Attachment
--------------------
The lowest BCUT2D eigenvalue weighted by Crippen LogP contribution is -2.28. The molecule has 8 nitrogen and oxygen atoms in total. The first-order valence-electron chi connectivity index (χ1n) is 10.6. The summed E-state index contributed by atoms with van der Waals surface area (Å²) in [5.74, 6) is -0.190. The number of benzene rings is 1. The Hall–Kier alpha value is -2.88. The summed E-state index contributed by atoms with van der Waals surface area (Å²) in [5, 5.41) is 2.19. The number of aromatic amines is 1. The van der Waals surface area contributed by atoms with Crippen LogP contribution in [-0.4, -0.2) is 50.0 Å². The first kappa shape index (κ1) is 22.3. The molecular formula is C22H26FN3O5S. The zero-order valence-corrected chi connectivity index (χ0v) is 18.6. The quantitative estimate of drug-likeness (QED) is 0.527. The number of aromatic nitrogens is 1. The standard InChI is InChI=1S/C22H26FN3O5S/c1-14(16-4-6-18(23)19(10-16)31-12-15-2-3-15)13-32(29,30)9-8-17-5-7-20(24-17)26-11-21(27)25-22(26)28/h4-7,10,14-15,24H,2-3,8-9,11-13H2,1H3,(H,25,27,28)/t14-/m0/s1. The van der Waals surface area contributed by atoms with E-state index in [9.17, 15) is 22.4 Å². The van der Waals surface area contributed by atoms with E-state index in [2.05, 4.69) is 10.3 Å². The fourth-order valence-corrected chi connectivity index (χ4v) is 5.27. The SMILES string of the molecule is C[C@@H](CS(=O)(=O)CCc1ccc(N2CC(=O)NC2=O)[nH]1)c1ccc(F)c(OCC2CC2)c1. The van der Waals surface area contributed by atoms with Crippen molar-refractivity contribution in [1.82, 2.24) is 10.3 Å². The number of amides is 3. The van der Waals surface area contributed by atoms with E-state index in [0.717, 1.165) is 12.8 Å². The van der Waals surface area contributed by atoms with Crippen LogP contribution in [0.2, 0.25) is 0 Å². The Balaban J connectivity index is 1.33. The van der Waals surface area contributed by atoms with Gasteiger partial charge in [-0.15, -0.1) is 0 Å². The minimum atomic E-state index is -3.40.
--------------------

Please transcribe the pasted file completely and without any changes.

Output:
The lowest BCUT2D eigenvalue weighted by Crippen LogP contribution is -2.28. The molecule has 8 nitrogen and oxygen atoms in total. The first-order valence-electron chi connectivity index (χ1n) is 10.6. The summed E-state index contributed by atoms with van der Waals surface area (Å²) in [5.74, 6) is -0.190. The number of benzene rings is 1. The Hall–Kier alpha value is -2.88. The summed E-state index contributed by atoms with van der Waals surface area (Å²) in [5, 5.41) is 2.19. The number of aromatic amines is 1. The van der Waals surface area contributed by atoms with Crippen LogP contribution in [-0.4, -0.2) is 50.0 Å². The first kappa shape index (κ1) is 22.3. The molecular formula is C22H26FN3O5S. The zero-order valence-corrected chi connectivity index (χ0v) is 18.6. The quantitative estimate of drug-likeness (QED) is 0.527. The number of aromatic nitrogens is 1. The standard InChI is InChI=1S/C22H26FN3O5S/c1-14(16-4-6-18(23)19(10-16)31-12-15-2-3-15)13-32(29,30)9-8-17-5-7-20(24-17)26-11-21(27)25-22(26)28/h4-7,10,14-15,24H,2-3,8-9,11-13H2,1H3,(H,25,27,28)/t14-/m0/s1. The van der Waals surface area contributed by atoms with E-state index in [9.17, 15) is 22.4 Å². The van der Waals surface area contributed by atoms with E-state index in [2.05, 4.69) is 10.3 Å². The fourth-order valence-corrected chi connectivity index (χ4v) is 5.27. The SMILES string of the molecule is C[C@@H](CS(=O)(=O)CCc1ccc(N2CC(=O)NC2=O)[nH]1)c1ccc(F)c(OCC2CC2)c1. The van der Waals surface area contributed by atoms with Crippen molar-refractivity contribution in [1.82, 2.24) is 10.3 Å². The number of amides is 3. The van der Waals surface area contributed by atoms with E-state index in [0.717, 1.165) is 12.8 Å². The van der Waals surface area contributed by atoms with Crippen LogP contribution in [0.2, 0.25) is 0 Å². The Balaban J connectivity index is 1.33. The van der Waals surface area contributed by atoms with Gasteiger partial charge in [-0.15, -0.1) is 0 Å². The minimum atomic E-state index is -3.40.